Slender lead for Jersey

With 3,000 miles still to go in Clipper Round the World Race

Thursday January 16th 2003, Author: Loretta Spridgeon, Location: Transoceanic
As the rest of the fleet charge towards Hawaii, experiencing some of their highest runs to date, Hong Kong remains a lone voice in the wilderness extolling the virtues of heading north. Now almost 200 miles behind 7th placed New York Clipper, it is easy to assume that they are in fact lost in the wilderness. But this is yacht racing where of course anything can happen and has been discussed before there is definite method in heading north to cut through the doldrums early.

On the first Clipper race in 1996, Hong Kong Clipper (then called Thermopylae, skippered by Mervyn Wheatly) went north and at one point was over 900 miles behind the rest of the fleet. They had such a blistering run from then on however that they crossed the finish in fifth place.

Justin Taylor and his crew will want to do better than that but are certainly following the same logic. But for today they have blown it. Their lightweight spinnaker that is! The sail repair team are busy below decks trying to put it back together. The good news is that skipper Justin thinks they are now through the doldrums, so it will be interesting to see if they maintain their northerly course.

Jersey Clipper is managing to maintain their lead and reports 18 knots of wind from the south east, so all is good so far. They have had the highest day's run but still have a long way to go and will be feeling the pressure. As the fleet pathfinder they have to make their own decisions, whereas the boats behind can at least get some advance warning of conditions ahead. If Jersey runs out of wind, then the boats behind will know not to go through the same patch of water.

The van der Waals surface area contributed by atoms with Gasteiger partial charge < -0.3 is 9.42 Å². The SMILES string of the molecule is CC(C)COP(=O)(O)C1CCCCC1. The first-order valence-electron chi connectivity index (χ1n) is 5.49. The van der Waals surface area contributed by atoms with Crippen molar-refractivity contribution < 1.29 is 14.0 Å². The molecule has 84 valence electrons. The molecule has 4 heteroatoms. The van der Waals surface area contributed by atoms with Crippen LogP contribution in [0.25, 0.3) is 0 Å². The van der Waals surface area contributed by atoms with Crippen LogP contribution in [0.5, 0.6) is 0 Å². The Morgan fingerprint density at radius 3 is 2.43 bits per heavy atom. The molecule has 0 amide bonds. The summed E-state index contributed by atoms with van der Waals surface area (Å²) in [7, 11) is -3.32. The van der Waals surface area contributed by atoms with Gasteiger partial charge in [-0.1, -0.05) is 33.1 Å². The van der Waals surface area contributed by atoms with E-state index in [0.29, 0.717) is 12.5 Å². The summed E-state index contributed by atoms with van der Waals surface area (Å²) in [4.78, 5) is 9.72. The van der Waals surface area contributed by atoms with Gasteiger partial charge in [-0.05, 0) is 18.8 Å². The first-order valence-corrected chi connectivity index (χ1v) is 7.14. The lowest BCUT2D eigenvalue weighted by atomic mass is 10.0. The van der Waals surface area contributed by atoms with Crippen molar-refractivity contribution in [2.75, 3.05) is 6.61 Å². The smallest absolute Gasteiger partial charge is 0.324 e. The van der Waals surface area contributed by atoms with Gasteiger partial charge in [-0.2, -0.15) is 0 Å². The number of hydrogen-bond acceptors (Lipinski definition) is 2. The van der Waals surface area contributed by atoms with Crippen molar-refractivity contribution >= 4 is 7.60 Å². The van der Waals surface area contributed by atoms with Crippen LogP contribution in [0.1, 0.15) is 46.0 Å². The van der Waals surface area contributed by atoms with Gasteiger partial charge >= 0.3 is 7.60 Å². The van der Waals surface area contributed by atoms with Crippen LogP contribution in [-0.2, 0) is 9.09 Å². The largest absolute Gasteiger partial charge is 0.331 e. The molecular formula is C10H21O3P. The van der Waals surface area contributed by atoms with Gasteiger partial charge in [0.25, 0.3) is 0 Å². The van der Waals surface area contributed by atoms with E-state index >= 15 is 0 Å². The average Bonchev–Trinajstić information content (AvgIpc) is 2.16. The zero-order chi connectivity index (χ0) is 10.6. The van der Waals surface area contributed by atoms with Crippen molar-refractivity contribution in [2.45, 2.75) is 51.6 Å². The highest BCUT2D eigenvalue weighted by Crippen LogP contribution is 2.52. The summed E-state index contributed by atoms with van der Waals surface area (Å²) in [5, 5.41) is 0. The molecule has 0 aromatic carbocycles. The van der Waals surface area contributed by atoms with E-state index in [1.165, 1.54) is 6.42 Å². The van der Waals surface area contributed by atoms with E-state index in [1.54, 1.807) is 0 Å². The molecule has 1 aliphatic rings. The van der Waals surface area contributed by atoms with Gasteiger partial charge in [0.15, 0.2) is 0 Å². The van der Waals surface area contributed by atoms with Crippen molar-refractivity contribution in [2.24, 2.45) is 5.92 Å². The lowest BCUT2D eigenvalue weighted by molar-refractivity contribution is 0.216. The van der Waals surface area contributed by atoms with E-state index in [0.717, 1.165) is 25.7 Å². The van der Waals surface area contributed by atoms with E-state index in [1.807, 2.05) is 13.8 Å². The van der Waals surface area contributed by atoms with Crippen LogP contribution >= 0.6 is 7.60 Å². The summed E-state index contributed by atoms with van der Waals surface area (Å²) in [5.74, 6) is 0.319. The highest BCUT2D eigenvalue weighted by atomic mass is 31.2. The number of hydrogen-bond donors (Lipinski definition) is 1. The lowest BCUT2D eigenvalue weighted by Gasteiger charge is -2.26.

Interestingly, despite their high runs, both London and Bristol experienced heavy clouds and light winds for an hour or so yesterday, Bristol Clipper even having to hoist their wind seeker.

Skipper Richard Butler explains, "About 09:00 local (16:00 UTC radio sched time), we found a rain cloud to get caught under. The wind went all light and fluffy and we had to drop the spinnaker, go for the windseeker for a while and then get the lightweight spinnaker up. The only consolation was seeing London on the radar doing as badly as we were. After perhaps an hour, we were well on our way again. With London a mile or two away on our starboard bow. We've now sailed several hundred miles, keeping London within a few miles of us."

Cape Town Clipper are still fixing their medium weight "AP" spinnaker, but are currently doing quite well without it having pulled up into 5th place.

Although Clipper crews carry out all aspects of sailing the boats equally, some jobs have their specialists. Before the start of the race in Liverpool, 2 crew from each boat spent a day getting to grips with the boat sewing machines and practicing sail repair under the expert guidance of Nick McDonald and Osen Sails' Raz Turner, winning skipper of the 96 Race. Those crew then become the boat "sailmakers" with the rest of the crew assisting on major jobs. One crewmember per boat also does an engine maintenance course and becomes the boat "engineer". On Cape Town Clipper the AP repair has been going on so long that the job specs are blurring and the engineer is now repairing the sail. Whilst pot riveting it back together may work, there is apparently some concern on board that if it goes over the side again it may sink!

04:00, 16 January 2003

Pos Yacht Distance to Finish
1 Jersey 3020.33 (nautical miles)
2 London 3043.57
3 Bristol 3052.19
4 Liverpool 3064.58
5 Cape Town 3074.44
6 Glasgow 3079.49
7 New York 3089.73
8 Hong Kong 3268.16

Latest Comments

Add a comment - Members log in


Latest news!

Back to top
    Back to top